@xtinamartinson The tone means everything with "honey."
@TheDilettantista Seriously, the more I think about this, the more I want people who think this is “cheating” to disclose how much cooking they do each year, if they like cooking, and specifically how much cooking they feel pressured to do each year. My Dad complained about the lack of home-cooked food one year, and never again, because he realized he’s not gonna stick his ass in a kitchen all day and doesn’t have the right to expect his loved ones to do so.
Also, the staff at the B&B does get to eat the food and mingles with people there throughout the night rather than cooking all night.
@Erica My family has done Thanksgiving at a B&B with a buffet-style meal a few times. Some relatives have stayed at the B&B and the rest have just RSVPd for the dinner each year. Everyone does get the option of filling a takeout box with leftovers at the end of the night. My friend who worked in a regular restaurant and worked Thanksgivings also mentioned prepping "leftover" boxes for everyone who had made reservations. For the B&B option, there are actually couches everywhere and a TV room for football, and some lucky people who are actually sleeping at the B&B. Plus it's later in the evening rather than a mid-day meal, so going home and sleeping in bed is a reasonable option.
My mother was a housewife for decades, and she never *loved* cooking. Thanksgiving was a giant source of stress for her for years. She has insisted--demanded almost-- on going to a B&B that has a delicious buffet for Thanksgiving for the past couple of years, and fucking good on her for doing so. The food is better, there is less stress, and we actually spend more family time, because everyone is together instead of those who are expected to cook (ie, mostly the women, let's be fucking honest) being in the kitchen while others get to kick back. I alternate between Thanksgiving with my family and my fiance's family, who all love to cook and do it together, and I love both equally.
@Riaana Yes, I'm really surprised too! I had to disclose like 2k of credit card debt before purchasing a home with my SO, and I felt nervous and embarrassed about that amount alone. He was also mildly put-off because of the way delayed way it was presented and I didn't think that was unreasonable. Also, there are a lot of differences between credit card debt and student loan debt. The former is much more concerning if you are going to merge finances with someone. It's no immoral to have CC debt, but it's a fair point of concern for partners.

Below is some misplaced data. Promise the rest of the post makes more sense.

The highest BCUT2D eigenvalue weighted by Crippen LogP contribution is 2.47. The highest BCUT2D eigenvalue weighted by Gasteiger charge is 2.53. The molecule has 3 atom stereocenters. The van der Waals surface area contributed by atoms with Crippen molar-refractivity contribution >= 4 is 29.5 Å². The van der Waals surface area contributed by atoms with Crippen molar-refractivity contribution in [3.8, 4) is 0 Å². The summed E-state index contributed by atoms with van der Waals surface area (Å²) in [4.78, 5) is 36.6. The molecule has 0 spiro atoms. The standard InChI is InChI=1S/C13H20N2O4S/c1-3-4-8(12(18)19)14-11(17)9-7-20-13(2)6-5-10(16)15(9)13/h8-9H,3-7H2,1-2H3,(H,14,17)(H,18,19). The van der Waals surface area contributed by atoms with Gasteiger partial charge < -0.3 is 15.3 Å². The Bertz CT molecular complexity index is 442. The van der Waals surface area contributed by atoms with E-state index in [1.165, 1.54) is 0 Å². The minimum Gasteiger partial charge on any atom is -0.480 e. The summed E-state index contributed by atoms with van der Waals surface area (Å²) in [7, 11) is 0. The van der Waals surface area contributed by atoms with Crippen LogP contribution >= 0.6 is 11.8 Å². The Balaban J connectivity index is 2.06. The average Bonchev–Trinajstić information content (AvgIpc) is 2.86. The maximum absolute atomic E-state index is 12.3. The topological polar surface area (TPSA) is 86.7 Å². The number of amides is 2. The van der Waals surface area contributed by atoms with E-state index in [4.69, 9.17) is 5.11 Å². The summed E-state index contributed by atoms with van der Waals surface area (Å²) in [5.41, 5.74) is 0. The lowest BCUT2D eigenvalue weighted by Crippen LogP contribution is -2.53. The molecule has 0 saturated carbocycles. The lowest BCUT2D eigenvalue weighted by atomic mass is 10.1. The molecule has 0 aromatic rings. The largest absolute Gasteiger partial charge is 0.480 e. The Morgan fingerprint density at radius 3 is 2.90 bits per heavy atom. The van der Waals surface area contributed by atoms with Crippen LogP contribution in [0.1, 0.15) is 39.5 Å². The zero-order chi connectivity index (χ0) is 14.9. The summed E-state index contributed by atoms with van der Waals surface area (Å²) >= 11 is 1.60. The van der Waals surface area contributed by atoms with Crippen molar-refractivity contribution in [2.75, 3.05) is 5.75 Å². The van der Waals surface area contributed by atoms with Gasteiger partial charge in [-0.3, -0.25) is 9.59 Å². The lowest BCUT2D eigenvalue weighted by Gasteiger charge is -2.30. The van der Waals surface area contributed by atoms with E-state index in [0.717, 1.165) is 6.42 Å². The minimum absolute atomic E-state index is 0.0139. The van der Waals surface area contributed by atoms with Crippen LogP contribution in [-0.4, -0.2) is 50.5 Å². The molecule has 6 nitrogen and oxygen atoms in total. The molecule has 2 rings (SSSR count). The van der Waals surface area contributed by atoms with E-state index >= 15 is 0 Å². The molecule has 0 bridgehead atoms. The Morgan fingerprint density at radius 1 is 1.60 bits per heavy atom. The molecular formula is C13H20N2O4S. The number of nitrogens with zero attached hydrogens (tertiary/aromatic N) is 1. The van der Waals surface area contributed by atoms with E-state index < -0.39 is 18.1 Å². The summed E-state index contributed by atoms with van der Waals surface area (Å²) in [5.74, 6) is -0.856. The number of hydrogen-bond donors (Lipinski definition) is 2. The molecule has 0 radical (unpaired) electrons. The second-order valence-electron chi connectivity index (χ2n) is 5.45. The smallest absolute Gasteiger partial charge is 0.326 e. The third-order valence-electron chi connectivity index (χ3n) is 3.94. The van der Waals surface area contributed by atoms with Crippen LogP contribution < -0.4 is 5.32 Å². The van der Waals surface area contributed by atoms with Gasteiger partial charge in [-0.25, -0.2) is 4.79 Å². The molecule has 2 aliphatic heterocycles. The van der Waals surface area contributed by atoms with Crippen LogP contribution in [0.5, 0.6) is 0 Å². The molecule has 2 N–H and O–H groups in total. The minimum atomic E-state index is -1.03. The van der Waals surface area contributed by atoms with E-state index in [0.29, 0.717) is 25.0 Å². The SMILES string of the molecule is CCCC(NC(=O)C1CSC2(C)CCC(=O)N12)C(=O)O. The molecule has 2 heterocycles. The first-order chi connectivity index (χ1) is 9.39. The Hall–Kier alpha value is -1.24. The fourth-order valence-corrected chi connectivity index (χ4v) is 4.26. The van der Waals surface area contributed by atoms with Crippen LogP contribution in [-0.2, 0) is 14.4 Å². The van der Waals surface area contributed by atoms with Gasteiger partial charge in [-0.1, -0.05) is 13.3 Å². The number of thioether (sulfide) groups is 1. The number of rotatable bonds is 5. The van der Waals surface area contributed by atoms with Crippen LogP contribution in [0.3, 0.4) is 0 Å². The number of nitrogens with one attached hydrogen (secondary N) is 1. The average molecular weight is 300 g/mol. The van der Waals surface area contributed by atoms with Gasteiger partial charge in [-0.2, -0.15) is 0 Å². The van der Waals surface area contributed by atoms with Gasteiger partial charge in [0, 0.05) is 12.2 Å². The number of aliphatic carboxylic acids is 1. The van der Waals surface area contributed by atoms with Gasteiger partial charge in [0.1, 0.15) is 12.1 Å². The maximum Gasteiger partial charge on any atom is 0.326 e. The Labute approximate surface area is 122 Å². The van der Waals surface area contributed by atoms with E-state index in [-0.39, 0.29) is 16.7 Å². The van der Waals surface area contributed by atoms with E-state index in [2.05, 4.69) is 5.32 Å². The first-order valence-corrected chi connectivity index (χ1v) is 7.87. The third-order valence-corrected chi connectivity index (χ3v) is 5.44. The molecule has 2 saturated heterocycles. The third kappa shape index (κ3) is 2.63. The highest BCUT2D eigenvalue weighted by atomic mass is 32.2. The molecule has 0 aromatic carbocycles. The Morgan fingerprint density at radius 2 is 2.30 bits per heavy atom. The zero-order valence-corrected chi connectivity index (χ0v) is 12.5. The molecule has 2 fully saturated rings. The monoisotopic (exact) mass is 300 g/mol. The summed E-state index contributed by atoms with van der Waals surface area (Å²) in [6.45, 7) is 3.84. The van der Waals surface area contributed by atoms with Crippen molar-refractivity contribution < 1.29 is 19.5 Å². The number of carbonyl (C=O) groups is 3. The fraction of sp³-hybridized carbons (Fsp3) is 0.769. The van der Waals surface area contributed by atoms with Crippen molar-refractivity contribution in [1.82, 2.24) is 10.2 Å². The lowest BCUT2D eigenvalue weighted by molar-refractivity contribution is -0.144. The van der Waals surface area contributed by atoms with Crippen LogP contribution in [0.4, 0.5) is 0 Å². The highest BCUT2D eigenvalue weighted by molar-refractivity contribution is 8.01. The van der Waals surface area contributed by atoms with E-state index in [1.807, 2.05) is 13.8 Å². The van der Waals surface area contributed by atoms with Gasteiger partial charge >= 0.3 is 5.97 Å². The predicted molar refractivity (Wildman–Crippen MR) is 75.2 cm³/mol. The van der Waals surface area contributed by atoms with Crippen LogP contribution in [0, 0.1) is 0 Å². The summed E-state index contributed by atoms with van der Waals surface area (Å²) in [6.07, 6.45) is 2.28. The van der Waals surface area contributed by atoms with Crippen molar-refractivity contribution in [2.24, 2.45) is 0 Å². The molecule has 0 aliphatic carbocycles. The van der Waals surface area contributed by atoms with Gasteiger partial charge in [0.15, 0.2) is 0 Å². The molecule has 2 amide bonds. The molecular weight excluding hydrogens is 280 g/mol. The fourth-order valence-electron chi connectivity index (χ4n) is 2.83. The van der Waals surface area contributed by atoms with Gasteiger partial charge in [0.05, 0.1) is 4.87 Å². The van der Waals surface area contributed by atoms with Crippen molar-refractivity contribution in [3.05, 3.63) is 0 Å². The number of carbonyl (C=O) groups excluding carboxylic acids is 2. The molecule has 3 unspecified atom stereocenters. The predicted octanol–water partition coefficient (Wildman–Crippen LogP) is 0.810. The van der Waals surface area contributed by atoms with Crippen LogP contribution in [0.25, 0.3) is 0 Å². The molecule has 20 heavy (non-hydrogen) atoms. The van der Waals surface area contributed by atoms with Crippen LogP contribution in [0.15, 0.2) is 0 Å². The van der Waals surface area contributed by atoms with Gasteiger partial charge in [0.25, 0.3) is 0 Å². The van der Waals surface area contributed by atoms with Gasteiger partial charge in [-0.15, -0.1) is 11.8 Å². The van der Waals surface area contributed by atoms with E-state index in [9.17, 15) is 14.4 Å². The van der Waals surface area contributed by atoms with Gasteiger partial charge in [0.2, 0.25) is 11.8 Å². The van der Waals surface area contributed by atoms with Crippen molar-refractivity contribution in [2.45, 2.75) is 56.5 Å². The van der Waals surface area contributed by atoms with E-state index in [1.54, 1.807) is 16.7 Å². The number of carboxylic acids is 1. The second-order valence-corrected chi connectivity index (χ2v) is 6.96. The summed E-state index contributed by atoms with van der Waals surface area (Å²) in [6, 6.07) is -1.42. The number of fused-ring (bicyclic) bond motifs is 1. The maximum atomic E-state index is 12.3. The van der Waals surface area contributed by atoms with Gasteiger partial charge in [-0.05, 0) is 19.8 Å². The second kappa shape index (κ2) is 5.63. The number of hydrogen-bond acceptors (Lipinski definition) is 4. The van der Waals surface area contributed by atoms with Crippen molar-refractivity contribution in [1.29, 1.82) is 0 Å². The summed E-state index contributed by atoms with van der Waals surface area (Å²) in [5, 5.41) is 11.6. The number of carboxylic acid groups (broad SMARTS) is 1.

@TheDilettantista I didn't question the snowsuit, but mostly because it was goddamn adorable.
I had zero information about this film before watching it. The beau downloaded it early on Amazon, and I didn't know it was a current movie or even an American movie until we had watched a few minutes. So I, maybe incorrectly, interpreted the entire movie through an environmentalist lens, especially the ending. It makes Wilford and his obsession with balance seem less cruel--it's the simple, heartless reality of an ecosystem. The ocean doesn't care what eats you, especially if you're the plankton going into a whale. In my mind, the ending was extremely bleak. Humans had simply destroyed the last version of an inhabitable environment for themselves in a last ditch effort to improve it, just as they had in the prologue. This also made some of the seeming plot holes or technical difficulties of life on the train less questionable to me. Note: This is a cold interpretation that in no way my reflects my personal belief system or politics!
I left my first full time job (copy-editing) after 3 months for an internship at a non-profit that I had admired for years. I was only making $30,000 at the original job, but made $9.25/hour at the internship and had to take up a second job hostessing at a pub. Ultimately I think it was worth it since it helped my career develop in the direction I desired. The organization's name added a lot of value to my resume, even though it added little value to my bank account. Plus I was incredibly bored at the first job. I shudder at the thought of staying there for longer than I did, even though I ended up spending 2 years making zilch.
Saving does make me happy. It makes me feel secure and proud of myself. However, I imagine having the means to be able to save $100,000 would make me really, really happy.